humidifier help plz
February 22, 2010 1:47 PM   Subscribe

Help me to keep my humidifier filter from calcifying after a month.

I'm using a large, cold air console humidifier. It uses replaceable filters (not permawick). I bought it in November, and I'm on my third filter already, and it's hardened after about a month's use. I understand that's probably because of hard water.

I need an economical as well as practical solution. Buying a water softener is out of the question, as is buying distilled water (the house is very dry, and the humidifier goes through a LOT of water).

Any products/solutions you can recommend? I bought a bottle of bacteriostat for my old humidifier, which was a permawick, and it created an awful pink film all over the inside of the humidifier, so I threw it away. I'm hesitant to try it on my new machine.

Thanks in advance.
posted by Koko to Home & Garden (8 answers total) 1 user marked this as a favorite
So are you talking about one of those giant humidifier systems that's fed by a water line? Or something you fill up manually? Need more clarification on how stuff is set up here. Model number or something, perhaps?

You could possibly rig something up using a brita water filter. Depending on the flow rate I'd wager that would last a month or two on its own, so you'd get much longer life out of your other filter. How you'd set that up depends on how your humidifier works.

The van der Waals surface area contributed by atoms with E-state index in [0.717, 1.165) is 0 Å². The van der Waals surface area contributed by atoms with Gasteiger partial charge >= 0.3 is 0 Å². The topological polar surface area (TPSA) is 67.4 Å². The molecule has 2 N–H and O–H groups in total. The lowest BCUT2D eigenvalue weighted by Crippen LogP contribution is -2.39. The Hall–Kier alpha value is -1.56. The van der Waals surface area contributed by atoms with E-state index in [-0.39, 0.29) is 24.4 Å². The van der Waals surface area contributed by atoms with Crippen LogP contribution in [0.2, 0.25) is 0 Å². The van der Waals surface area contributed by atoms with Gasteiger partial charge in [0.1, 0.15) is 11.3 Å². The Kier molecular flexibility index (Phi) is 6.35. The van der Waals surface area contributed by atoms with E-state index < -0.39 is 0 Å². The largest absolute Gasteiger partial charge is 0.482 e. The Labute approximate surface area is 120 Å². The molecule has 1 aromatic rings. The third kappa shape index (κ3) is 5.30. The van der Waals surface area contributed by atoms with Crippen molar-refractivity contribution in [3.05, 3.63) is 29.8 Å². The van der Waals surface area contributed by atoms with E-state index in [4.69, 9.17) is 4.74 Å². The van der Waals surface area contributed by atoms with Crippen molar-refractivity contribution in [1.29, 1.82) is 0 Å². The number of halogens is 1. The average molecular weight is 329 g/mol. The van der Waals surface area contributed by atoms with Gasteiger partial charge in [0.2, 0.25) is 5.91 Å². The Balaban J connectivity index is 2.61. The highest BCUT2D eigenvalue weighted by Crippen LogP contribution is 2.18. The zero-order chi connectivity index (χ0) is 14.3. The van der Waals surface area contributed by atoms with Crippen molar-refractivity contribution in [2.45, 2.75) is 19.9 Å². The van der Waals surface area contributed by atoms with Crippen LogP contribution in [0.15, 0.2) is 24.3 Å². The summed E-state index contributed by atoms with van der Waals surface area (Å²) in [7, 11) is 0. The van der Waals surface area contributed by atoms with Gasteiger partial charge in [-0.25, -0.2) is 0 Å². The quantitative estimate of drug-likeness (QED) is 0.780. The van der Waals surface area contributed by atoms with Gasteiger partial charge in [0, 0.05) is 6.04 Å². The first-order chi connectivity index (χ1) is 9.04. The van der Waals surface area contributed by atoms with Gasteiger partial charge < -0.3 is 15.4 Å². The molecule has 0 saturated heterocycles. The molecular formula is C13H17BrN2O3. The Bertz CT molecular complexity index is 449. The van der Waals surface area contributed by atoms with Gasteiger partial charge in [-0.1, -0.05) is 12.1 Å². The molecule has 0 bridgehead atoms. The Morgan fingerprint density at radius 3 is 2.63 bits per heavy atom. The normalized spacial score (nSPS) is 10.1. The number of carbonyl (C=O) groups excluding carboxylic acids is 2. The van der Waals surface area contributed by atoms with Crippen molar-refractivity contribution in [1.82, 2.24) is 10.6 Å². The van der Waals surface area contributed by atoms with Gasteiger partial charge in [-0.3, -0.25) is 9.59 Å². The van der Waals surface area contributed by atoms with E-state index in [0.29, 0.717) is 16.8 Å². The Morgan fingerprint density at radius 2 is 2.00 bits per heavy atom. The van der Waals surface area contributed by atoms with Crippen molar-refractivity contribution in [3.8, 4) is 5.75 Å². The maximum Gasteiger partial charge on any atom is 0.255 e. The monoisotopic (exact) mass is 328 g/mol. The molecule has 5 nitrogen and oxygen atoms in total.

posted by lizbunny at 2:04 PM on February 22, 2010

Response by poster: Oh, sorry. It's a Kenmore Digital Console Humidifier.

It has a detatchable tank, which I have to fill from the bathtub tap (it's upstairs, and the kitchen is downstairs, and trucking the water upstairs is also not an option), so a faucet Brita filter is also out, I'm afraid.
posted by Koko at 2:47 PM on February 22, 2010

I suppose you could take the old hardened filters and soak them in vinegar to eliminate or reduce the scale that's building up in them. They'd probably need a bunch of rinsing before being put back in service but that could be more economical than buying more filters.

A solution to the water transfer issues might be to buy a Brita dispenser system [this sort of thing] from which you fill your humidifier. That one has a capacity of about half your humidifer's, so maybe you use just that and refill it twice as often.

Or, you open the valve on the brita and let it feed a larger bucket. You keep the brita filter vessel full [top it off every time you walk into the bathroom] and it can take however long to trickle into the big bucket. Dump bucket into humidifier as needed.

It probably wouldn't be too hard to rig a float-controlled valve [like a toilet tank] to eliminate the manual filling.

Wouldn't be really pretty in the bathroom, though.

Note: I have no idea if something like a brita filter will have any impact on the crusty filter thing. I do not know if brita filters "soften" hard water.

We used to have a similar humidifier in the old house, and IIRC we combatted the crusty filters by flipping them top-for-bottom every few days. We have not used one in the "new" house, which has much much harder water, so it could be that this would not work.